We know that in the country recording laws provide for the record of transactions relating to real estate, otherwise innocent purchasers and encumbrancers are not affected. Consequently a purchaser of real estate must look to the record to find out whether the title is good. This record includes the patents from the United States government and all deeds, wills, administrations of estates, judgments which create liens, mortgages and trust deeds, suits in respect to the title, and in general any public record that in any way affects the title. Now it becomes a difficult task for the purchaser or his attorney to look through these records and be sure he has missed nothing, especially in large cities or in any community where real estate transactions are of frequent occurrence. Accordingly abstracts are made up by abstracters whereby all transactions affecting the title in question are briefly noted. This abstract is a brief resume of every transaction affecting the title so that one by going through the abstract can follow the history of the title so far as it appears of record. In many communities an owner cannot sell his land unless he furnishes an abstract. This abstract is given to successive purchasers and is brought down to date by each seller.
There are persons and companies who make a business of furnishing abstracts to real estate.
In many communities especially large cities it becomes a matter of great difficulty to discover everything that is of record, the records being very voluminous. Consequently abstract companies are formed which have experienced abstracters and these companies keep a record of all transactions and are able to furnish on short notice an abstract of title concerning any piece of real estate situated in the territory which they cover.
Some abstract companies write what are called "guaranty policies" which are assurances by the company that the title is good, subject to whatever defects may be named therein. This is simply title insurance and the company must stand good for loss up to the amount named on account of defects not excepted.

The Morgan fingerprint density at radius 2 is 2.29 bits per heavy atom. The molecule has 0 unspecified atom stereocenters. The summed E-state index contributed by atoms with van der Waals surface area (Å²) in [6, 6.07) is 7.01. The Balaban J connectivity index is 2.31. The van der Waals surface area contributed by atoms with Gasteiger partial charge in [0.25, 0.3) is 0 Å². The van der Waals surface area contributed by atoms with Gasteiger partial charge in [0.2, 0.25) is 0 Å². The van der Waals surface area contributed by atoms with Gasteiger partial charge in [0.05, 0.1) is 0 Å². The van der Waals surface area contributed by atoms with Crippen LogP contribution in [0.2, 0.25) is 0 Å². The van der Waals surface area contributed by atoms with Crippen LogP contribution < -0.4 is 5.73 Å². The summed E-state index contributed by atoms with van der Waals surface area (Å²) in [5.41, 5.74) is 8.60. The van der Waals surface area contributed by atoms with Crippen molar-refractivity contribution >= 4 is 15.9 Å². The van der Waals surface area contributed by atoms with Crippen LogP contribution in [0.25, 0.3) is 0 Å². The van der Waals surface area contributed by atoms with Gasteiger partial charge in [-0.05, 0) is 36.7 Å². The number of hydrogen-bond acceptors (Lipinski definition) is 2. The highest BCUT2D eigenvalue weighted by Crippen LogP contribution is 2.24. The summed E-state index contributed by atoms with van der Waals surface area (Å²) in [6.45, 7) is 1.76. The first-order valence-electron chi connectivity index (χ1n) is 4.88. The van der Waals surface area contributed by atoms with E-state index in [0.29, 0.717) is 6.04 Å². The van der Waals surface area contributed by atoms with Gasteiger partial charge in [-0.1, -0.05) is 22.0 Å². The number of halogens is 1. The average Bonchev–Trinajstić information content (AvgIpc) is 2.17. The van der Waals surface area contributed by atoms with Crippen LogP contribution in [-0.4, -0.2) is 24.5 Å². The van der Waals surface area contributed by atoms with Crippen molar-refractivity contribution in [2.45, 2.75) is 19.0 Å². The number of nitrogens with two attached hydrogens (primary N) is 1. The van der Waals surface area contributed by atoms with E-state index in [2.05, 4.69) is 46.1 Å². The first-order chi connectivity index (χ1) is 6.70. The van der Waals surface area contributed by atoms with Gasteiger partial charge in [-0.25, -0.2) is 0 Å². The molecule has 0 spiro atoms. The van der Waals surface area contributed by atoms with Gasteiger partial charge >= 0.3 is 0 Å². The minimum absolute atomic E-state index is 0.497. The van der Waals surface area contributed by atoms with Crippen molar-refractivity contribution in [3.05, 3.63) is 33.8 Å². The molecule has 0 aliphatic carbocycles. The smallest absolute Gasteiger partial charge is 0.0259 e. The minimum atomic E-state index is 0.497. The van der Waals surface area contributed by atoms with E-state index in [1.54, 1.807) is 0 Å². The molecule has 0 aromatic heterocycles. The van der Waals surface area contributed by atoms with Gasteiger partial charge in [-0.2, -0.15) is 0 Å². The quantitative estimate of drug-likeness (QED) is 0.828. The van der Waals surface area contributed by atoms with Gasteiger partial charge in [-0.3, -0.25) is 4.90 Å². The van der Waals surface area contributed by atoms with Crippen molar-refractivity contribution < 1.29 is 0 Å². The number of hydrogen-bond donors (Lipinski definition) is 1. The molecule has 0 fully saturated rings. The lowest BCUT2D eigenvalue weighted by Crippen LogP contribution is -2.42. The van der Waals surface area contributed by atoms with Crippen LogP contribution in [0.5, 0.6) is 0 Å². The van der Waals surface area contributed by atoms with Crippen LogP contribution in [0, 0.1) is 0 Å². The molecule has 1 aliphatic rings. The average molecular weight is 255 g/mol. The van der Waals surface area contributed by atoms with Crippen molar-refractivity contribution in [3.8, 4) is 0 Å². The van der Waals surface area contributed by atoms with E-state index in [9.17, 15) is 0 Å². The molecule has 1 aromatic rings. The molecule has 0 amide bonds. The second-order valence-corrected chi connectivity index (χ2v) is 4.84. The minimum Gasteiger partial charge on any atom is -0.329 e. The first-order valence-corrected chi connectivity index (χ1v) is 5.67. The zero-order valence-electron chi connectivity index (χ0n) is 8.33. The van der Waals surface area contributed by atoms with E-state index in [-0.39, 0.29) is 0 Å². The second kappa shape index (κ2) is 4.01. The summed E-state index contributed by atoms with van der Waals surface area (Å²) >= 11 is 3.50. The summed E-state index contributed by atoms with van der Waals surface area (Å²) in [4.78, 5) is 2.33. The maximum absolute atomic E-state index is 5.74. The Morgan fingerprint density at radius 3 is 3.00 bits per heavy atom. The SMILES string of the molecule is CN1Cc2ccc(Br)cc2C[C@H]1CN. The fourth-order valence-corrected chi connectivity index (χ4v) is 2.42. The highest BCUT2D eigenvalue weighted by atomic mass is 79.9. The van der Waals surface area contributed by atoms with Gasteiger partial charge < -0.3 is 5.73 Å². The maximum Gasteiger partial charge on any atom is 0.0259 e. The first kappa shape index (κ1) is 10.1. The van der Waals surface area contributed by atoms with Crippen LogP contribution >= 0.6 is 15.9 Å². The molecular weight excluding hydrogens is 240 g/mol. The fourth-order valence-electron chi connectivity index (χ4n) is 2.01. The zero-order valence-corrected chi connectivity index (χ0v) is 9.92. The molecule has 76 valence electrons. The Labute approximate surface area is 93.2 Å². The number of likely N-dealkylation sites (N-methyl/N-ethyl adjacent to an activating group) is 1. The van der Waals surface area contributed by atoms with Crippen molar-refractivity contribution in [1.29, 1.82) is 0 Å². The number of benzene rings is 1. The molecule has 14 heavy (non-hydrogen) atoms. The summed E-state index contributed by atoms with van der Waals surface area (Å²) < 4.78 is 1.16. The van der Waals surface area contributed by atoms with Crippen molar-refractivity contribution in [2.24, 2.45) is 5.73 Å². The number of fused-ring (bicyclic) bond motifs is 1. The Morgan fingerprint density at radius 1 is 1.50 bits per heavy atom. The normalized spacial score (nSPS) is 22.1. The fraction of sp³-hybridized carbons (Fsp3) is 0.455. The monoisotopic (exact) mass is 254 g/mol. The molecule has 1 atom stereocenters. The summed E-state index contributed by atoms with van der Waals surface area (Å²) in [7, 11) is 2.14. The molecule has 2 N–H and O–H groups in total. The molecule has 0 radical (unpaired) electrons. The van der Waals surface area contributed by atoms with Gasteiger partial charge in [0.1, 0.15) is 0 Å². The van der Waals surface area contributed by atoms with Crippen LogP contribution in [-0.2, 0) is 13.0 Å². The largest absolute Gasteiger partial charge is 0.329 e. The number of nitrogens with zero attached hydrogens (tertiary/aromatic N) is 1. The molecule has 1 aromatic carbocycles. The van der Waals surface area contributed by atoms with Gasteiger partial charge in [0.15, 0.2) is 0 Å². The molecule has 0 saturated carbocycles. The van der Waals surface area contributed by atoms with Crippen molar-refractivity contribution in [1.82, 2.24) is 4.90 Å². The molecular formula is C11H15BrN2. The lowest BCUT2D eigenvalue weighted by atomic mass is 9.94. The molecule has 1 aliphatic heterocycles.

A guaranty policy of course does not operate to give a good title but it is merely an insurance upon the title.
This practice is growing in favor and purchasers are now frequently content with such policy and no abstract.
An opinion of title is a written statement by an attorney or other examiner of the title setting forth that person's opinion of the title based upon his examination of the abstract.
We have seen that the buyer secures an abstract of the title to be examined. Usually he has his attorney to examine this and the attorney reports his opinion of the title. This opinion is merely the attorney's conclusion when he has examined the title. It sets forth that the attorney has examined certain abstracts therein named and that upon such examination he finds title on a certain day in a certain person subject to the burdens and defects which he then enumerates. This opinion should give the exact state of the title showing all mortgages, liens and claims of whatever sort as shown by the abstract which he has examined. As we know parties in possession have rights which must be taken account of, and consequently the attorney always finds title subject to the rights of parties in possession, if any. This is merely to protect himself or call attention to the fact that the purchaser must know whether there are any parties in the possession and what their claims are. This opinion of title may be looked upon in a way as a very brief abstract of the abstract.
Where guaranty policies are secured the opinion is generally omitted because the guaranty policy is based upon the opinion of the abstracter's attorneys.